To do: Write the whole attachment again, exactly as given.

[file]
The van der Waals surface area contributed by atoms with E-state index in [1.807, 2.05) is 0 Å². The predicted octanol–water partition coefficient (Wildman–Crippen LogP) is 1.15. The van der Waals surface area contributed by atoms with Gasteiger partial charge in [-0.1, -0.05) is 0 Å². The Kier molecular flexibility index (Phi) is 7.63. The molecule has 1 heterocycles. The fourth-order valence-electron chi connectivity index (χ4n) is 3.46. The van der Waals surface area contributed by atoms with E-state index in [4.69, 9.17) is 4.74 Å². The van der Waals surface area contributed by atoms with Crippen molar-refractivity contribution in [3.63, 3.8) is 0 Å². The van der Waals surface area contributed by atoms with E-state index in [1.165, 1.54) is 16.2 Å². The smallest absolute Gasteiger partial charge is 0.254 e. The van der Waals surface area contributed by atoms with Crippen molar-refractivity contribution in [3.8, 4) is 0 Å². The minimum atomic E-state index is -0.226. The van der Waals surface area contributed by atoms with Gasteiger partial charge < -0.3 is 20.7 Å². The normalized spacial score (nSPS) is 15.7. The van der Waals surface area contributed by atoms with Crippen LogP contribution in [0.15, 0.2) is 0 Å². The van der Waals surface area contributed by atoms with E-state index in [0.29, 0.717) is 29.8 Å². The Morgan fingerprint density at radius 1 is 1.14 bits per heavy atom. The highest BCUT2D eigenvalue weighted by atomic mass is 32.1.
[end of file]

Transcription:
The van der Waals surface area contributed by atoms with E-state index in [1.807, 2.05) is 0 Å². The predicted octanol–water partition coefficient (Wildman–Crippen LogP) is 1.15. The van der Waals surface area contributed by atoms with Gasteiger partial charge in [-0.1, -0.05) is 0 Å². The Kier molecular flexibility index (Phi) is 7.63. The molecule has 1 heterocycles. The fourth-order valence-electron chi connectivity index (χ4n) is 3.46. The van der Waals surface area contributed by atoms with E-state index in [4.69, 9.17) is 4.74 Å². The van der Waals surface area contributed by atoms with Crippen molar-refractivity contribution in [3.63, 3.8) is 0 Å². The van der Waals surface area contributed by atoms with E-state index in [1.165, 1.54) is 16.2 Å². The smallest absolute Gasteiger partial charge is 0.254 e. The van der Waals surface area contributed by atoms with Crippen molar-refractivity contribution in [3.8, 4) is 0 Å². The minimum atomic E-state index is -0.226. The van der Waals surface area contributed by atoms with Gasteiger partial charge < -0.3 is 20.7 Å². The normalized spacial score (nSPS) is 15.7. The van der Waals surface area contributed by atoms with Crippen LogP contribution in [0.15, 0.2) is 0 Å². The van der Waals surface area contributed by atoms with E-state index in [0.29, 0.717) is 29.8 Å². The Morgan fingerprint density at radius 1 is 1.14 bits per heavy atom. The highest BCUT2D eigenvalue weighted by atomic mass is 32.1.